“People not acknowledging a giant that’s already been there and done it, that tested us in the wrong spot,” Glen Davis said. “Us as players demand respect.”
Even from behind the scenes, all that game appeared to be for the Celtics was one game in a season-long voyage to recapture the league’s respect.
6. Rajon Rondo dives for loose balls in practices.
It was one clip in a brief montage of a team practice, but it told you everything you need to know about the Celtics point guard. His leadership was born in hard work, and it’s grown on the court more than off of it.
“There was a time when I sat down with Rajon, and I said, ‘Here’s 10 characteristics of a leader, and you don’t fit any of these characteristics right now,’” said Celtics president Danny Ainge. ”It was a challenge early on, because I think he wanted to be a leader, but he was trying to carve out his own niche amongst the Hall of Famers he was playing with.”
Whether or not Rondo is the best point guard in the NBA, the important thing is that he believes he is, and he’s stubborn enough to prove it. I enjoyed how Rivers summed up his protege with one word: “Rondo is a fire.”
7. How can you not root for Delonte West?
West stood alone, firing shot after shot from the corner of the Celtics’ practice facility. He was in his element. Then, speaking to the camera, holding back tears, he was once again out of it.
“I’m overcome with emotions that I’ve never had before,” West said. “It’s like I’ve been given another shot at life. All of this was almost taken from me. Basketball is my life.”
And that was filmed before he broke his wrist. His journey back to the Celtics has been a long one, and now it’s only going to be longer.
8. Old dogs can learn new tricks.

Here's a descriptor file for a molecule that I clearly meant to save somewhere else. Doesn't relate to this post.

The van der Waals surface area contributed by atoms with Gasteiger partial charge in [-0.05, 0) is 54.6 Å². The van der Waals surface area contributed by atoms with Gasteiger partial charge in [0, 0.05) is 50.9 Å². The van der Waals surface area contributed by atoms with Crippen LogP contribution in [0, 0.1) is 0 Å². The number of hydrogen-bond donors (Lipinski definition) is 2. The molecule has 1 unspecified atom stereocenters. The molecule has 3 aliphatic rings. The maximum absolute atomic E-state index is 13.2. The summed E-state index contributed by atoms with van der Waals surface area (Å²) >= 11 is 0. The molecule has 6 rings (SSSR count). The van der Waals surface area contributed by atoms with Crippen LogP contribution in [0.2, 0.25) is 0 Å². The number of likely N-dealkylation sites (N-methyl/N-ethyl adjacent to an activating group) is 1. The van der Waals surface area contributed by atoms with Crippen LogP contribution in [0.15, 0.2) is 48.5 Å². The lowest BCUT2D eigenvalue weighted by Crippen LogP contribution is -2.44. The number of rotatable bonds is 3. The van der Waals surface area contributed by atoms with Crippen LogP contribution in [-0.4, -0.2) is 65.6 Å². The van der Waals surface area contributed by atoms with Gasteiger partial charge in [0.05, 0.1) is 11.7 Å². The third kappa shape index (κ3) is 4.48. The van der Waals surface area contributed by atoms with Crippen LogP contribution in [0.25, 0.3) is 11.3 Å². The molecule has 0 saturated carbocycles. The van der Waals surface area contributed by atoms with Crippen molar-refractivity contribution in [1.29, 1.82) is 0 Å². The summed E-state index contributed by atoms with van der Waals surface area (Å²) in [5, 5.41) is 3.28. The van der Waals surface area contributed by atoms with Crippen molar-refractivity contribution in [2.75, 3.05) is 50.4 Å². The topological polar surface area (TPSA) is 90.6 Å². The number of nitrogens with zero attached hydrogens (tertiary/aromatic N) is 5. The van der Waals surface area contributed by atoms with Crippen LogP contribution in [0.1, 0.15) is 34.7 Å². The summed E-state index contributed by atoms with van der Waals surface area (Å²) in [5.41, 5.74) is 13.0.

Rivers had told John Havlicek if he ever draws up a play not to hesitate to bring it by a practice. Well, Havlicek did. With guys like Hondo and Tommy Heinsohn around, you sometimes forget how much knowledge the C’s have to draw from.
“Celtic pride and Celtic mystique, there is something real to it,” Havlicek said. “There’s just something that comes out of you, knowing that you have that Green jersey on, and I knew that players coming from other teams to our team all of the sudden were transformed into another way of thinking.”
It’s pretty amazing that the Celtics organization allows for guys like Doc and Shaq to continue learning about the sport, even after being around it for so long.
9. Even on the Celtics, office dynamics can be a funny thing.
There were two internal relationships you got a real sense of from watching “The Association”: 1) Garnett and Rondo, and 2) Shaq and Kendrick Perkins.
“Seriously, out of the eight years I’ve been in the NBA, this might be the craziest team I’ve ever been on — just as far as personality,” Perkins said. “You got Paul. You got KG and Rondo. KG and Rondo are like those two brothers who grew up in the same house, but their momma always had to get on them about fighting. They really love each other at the end of the day. That’s those two. Me and Doc call them the two divas of the team.”
First, the transformation of Shaq’s relationship with Perkins — from foes to friends — is real. You don’t kiss somebody on the cheek you don’t like. It’s that simple. And second, especially with the “that ain’t no foul” back-and-forth between KG and Rondo, it’s nice to see some insight into two Celtics whose personalities you don’t often get to witness.
10. At this point, the 2008 NBA title means nothing.